After completion of the orientation process and field immersion I joined on 24th Sept 2012 as a PMRDF in the district of Nabarangpur in Odisha. In the beginning the Collector assigned me a task of making a project proposal for District Innovation Fund. With my prior experience in this tribal area I made a project proposal on vegetable cultivation under drip irrigation where 300 farmers would be benefited over 2 years. Then I was assigned the work of launching the Artist Federation (ZKSS) at district level and building capacity of the members of the Artist Fedederations at block and district level (BKSS and ZKSS). I with my colleagues organized a training program for them which would help them to earn their livelihood out of their traditional art form. Also we were given the assignment of forming a new livelihood cluster under NRLM and asked to find out the present status of the existing livelihood cluster in the district. We formed two new livelihood clusters of maize suzi and school uniform where there is assured market for sale of the products. From this livelihood a family can have incremental income of approximately 36,000/- per annum.

Nabarangpur district has a unique feature of lac craft. The artisans are facing problem in procuring raw material. We therefore established a bank of raw lacquer at the district level which was earlier exported to a neighboring district in Chhattisgarh. Also we visited Chandahandi block where lacquer is heavily produced. We interacted with the farmers, identified the existing value chain and then called a district level meeting chaired by the collector to fix minimum procurement price for raw lacquer.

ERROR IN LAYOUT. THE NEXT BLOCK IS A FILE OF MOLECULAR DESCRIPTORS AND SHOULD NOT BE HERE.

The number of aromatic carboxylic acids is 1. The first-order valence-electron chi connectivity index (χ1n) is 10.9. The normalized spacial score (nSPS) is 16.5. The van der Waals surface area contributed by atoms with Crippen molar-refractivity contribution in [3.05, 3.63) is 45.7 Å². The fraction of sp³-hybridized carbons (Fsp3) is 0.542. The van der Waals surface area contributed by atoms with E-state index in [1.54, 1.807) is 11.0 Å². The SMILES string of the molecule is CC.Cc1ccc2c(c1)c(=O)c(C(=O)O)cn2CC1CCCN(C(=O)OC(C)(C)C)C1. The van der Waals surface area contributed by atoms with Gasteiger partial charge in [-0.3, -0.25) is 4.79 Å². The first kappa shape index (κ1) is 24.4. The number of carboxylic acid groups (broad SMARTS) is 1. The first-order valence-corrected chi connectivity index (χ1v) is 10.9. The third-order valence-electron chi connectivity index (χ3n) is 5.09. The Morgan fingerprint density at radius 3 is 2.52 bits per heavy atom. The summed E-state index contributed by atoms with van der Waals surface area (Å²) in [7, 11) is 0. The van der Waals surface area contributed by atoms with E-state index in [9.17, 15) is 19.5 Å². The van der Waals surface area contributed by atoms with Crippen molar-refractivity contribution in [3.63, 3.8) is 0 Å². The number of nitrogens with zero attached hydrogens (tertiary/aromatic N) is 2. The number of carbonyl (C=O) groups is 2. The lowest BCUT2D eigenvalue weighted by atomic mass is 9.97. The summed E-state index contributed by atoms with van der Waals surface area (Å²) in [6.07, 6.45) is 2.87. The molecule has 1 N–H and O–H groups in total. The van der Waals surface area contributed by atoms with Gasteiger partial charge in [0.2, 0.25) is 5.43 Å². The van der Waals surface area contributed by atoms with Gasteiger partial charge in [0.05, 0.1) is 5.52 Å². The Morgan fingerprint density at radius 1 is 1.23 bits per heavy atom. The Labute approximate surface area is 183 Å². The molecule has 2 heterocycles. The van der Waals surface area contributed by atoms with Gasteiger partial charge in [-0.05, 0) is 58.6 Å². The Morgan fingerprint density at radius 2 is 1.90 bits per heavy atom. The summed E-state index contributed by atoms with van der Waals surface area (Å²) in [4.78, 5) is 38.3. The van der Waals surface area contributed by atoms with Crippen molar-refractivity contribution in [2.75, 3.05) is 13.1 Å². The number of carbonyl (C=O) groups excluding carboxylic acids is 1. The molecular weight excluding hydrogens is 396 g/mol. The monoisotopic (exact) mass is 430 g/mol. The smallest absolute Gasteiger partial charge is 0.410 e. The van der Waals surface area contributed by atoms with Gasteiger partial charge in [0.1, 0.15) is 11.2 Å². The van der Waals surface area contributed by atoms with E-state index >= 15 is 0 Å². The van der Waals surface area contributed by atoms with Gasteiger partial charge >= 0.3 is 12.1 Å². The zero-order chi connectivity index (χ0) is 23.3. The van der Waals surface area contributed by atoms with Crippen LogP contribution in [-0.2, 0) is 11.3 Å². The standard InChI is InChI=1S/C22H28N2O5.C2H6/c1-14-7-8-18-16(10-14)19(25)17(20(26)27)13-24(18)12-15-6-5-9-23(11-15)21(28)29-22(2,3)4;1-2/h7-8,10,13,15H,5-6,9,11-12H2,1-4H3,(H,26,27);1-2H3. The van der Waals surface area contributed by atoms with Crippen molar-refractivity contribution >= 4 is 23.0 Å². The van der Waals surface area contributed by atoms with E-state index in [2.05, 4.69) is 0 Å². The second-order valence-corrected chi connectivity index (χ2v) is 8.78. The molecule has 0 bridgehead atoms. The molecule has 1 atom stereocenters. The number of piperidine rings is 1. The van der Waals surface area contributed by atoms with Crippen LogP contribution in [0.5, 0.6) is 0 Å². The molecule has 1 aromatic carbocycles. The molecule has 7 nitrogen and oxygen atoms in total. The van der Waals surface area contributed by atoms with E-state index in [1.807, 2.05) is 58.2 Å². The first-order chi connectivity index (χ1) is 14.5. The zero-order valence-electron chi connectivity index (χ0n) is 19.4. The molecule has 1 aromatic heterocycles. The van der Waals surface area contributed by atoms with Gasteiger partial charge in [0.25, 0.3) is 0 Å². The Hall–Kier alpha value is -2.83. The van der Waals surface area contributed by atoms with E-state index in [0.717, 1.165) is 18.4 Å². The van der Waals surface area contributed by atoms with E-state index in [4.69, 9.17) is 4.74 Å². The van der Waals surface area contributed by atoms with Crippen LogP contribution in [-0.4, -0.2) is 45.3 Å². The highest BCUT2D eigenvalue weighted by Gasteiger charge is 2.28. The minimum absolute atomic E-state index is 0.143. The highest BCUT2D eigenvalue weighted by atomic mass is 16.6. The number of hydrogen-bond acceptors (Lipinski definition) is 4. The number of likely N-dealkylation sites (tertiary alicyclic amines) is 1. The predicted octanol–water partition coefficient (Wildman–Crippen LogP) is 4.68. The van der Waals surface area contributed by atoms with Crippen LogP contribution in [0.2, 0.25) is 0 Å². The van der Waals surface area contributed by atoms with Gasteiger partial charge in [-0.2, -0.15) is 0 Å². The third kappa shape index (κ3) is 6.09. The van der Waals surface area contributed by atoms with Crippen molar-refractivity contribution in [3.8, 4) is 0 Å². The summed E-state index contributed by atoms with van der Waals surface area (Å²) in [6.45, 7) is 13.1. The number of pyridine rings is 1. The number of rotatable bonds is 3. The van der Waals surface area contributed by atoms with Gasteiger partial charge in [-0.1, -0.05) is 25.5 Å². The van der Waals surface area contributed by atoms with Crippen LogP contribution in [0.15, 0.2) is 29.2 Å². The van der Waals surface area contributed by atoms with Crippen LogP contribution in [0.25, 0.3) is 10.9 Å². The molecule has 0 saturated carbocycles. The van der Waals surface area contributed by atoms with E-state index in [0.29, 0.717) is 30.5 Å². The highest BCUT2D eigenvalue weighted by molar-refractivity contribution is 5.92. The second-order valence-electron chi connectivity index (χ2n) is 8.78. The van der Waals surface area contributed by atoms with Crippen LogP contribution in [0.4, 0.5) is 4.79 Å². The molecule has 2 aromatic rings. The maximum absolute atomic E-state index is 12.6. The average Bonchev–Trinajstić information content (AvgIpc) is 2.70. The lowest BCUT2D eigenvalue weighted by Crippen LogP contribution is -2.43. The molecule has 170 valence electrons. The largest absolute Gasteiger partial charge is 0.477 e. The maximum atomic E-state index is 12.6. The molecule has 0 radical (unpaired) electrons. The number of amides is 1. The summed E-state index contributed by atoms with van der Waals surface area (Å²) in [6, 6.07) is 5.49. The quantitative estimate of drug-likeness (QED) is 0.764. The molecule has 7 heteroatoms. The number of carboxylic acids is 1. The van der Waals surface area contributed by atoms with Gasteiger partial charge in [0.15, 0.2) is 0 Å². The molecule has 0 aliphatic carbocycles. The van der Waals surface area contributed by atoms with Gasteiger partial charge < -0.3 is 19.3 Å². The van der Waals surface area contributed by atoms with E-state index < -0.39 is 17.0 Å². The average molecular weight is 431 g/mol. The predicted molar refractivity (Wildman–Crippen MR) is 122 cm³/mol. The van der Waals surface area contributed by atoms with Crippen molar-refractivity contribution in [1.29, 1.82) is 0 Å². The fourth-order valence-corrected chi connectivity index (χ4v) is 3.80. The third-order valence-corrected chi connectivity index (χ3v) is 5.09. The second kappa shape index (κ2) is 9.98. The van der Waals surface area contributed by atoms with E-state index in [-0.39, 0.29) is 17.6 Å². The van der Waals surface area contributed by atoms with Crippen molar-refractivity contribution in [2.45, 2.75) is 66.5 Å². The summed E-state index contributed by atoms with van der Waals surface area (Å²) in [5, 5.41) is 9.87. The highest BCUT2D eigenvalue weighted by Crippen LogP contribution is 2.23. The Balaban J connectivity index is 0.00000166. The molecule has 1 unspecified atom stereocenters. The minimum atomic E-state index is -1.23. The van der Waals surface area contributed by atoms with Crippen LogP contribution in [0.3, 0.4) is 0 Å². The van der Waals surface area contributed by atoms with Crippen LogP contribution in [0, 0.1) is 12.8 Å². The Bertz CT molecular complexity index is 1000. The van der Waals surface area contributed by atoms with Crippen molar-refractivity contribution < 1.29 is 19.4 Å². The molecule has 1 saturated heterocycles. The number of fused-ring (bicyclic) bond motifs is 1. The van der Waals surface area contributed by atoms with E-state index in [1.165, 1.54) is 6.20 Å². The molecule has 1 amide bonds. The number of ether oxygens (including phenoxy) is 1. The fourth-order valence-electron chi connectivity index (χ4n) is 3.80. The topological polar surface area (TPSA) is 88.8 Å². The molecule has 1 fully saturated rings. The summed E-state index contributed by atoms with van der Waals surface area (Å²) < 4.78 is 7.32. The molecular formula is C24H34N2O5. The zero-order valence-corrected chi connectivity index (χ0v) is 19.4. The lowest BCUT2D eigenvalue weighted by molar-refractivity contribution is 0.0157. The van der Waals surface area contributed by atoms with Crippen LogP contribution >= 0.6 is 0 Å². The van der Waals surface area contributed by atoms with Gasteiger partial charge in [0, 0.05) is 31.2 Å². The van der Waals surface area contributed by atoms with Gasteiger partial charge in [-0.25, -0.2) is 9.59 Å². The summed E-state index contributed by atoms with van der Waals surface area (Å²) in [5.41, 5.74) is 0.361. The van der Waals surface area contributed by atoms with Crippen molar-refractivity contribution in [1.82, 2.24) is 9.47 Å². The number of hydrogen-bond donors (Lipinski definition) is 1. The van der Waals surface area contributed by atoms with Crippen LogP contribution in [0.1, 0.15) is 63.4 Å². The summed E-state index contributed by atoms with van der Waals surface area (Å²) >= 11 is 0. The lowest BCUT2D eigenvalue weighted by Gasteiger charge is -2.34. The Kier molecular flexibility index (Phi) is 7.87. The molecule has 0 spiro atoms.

We were also assigned task in job fair under Odisha Livelihood Mission and Odisha Employment Mission. We visited the blocks in various times to ensure registration of the candidates and after job fair visited the blocks to ensure uploading of candidates’ profile in the online portal to generate token number and then tagging them with the PIAs. We were also asked to survey the status of rescued bonded labour and identified their further needs which can provide a sustainable source of income and secure their life.

In this 9 month duration of fellowship in the district I realize that all the schemes and programmes that are invaluable for the needy people are not actually reaching them. To reach the vulnerable people, a holistic long term plan for them and incorporate them in the mainstream needs a rigorous effort. I found this rigorous effort is missing in the existing system. Though many stakeholders are involved, bringing them all together under a common umbrella, formulate a strategy and implement it accurately is a big challenge in the existing system.

At present my concern as a PMRDF is how I create synergy among all the stake holders and effectively convey my viewpoint on development to them. A great challenge remains in reaching out to as many families as I can and change their lives in terms of quality

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Devi Archana Ashe is based at Nabarangpur (Odisha). She is an Honours graduate in Psychology from KKS Women’s college, Balasore, Odisha and an M.A in Population Studies from Fakir Mohan University, Odisha.

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2 thoughts on “A great challenge remains in reaching out to as many families as I can and change their lives in terms of quality

  1. Pingback: Priority Sector Lending- Restructuring of SGSY as National Rural Livelihood Mission (NRLM) – Aajeevika | Simple Financial Mantras